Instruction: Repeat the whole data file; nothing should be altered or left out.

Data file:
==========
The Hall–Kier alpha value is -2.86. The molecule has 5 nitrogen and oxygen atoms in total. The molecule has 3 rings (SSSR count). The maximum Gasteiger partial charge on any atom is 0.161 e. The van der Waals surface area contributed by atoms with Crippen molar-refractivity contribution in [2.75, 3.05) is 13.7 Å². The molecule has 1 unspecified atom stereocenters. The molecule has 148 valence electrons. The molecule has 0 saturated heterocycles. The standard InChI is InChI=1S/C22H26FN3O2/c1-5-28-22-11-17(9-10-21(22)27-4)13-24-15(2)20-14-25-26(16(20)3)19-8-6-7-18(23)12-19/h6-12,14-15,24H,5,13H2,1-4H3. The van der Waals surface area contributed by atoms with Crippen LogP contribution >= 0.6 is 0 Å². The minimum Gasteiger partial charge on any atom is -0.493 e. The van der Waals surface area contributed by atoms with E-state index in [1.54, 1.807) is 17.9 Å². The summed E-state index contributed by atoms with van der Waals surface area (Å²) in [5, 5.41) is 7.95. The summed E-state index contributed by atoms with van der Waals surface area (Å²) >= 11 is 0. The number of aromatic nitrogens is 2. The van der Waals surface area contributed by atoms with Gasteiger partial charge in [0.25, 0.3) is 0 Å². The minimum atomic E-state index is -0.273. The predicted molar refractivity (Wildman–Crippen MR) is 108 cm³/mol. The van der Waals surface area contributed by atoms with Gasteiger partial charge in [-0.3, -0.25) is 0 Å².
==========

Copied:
The Hall–Kier alpha value is -2.86. The molecule has 5 nitrogen and oxygen atoms in total. The molecule has 3 rings (SSSR count). The maximum Gasteiger partial charge on any atom is 0.161 e. The van der Waals surface area contributed by atoms with Crippen molar-refractivity contribution in [2.75, 3.05) is 13.7 Å². The molecule has 1 unspecified atom stereocenters. The molecule has 148 valence electrons. The molecule has 0 saturated heterocycles. The standard InChI is InChI=1S/C22H26FN3O2/c1-5-28-22-11-17(9-10-21(22)27-4)13-24-15(2)20-14-25-26(16(20)3)19-8-6-7-18(23)12-19/h6-12,14-15,24H,5,13H2,1-4H3. The van der Waals surface area contributed by atoms with Crippen LogP contribution >= 0.6 is 0 Å². The minimum Gasteiger partial charge on any atom is -0.493 e. The van der Waals surface area contributed by atoms with E-state index in [1.54, 1.807) is 17.9 Å². The summed E-state index contributed by atoms with van der Waals surface area (Å²) in [5, 5.41) is 7.95. The summed E-state index contributed by atoms with van der Waals surface area (Å²) >= 11 is 0. The number of aromatic nitrogens is 2. The van der Waals surface area contributed by atoms with Gasteiger partial charge in [0.25, 0.3) is 0 Å². The minimum atomic E-state index is -0.273. The predicted molar refractivity (Wildman–Crippen MR) is 108 cm³/mol. The van der Waals surface area contributed by atoms with Gasteiger partial charge in [-0.3, -0.25) is 0 Å².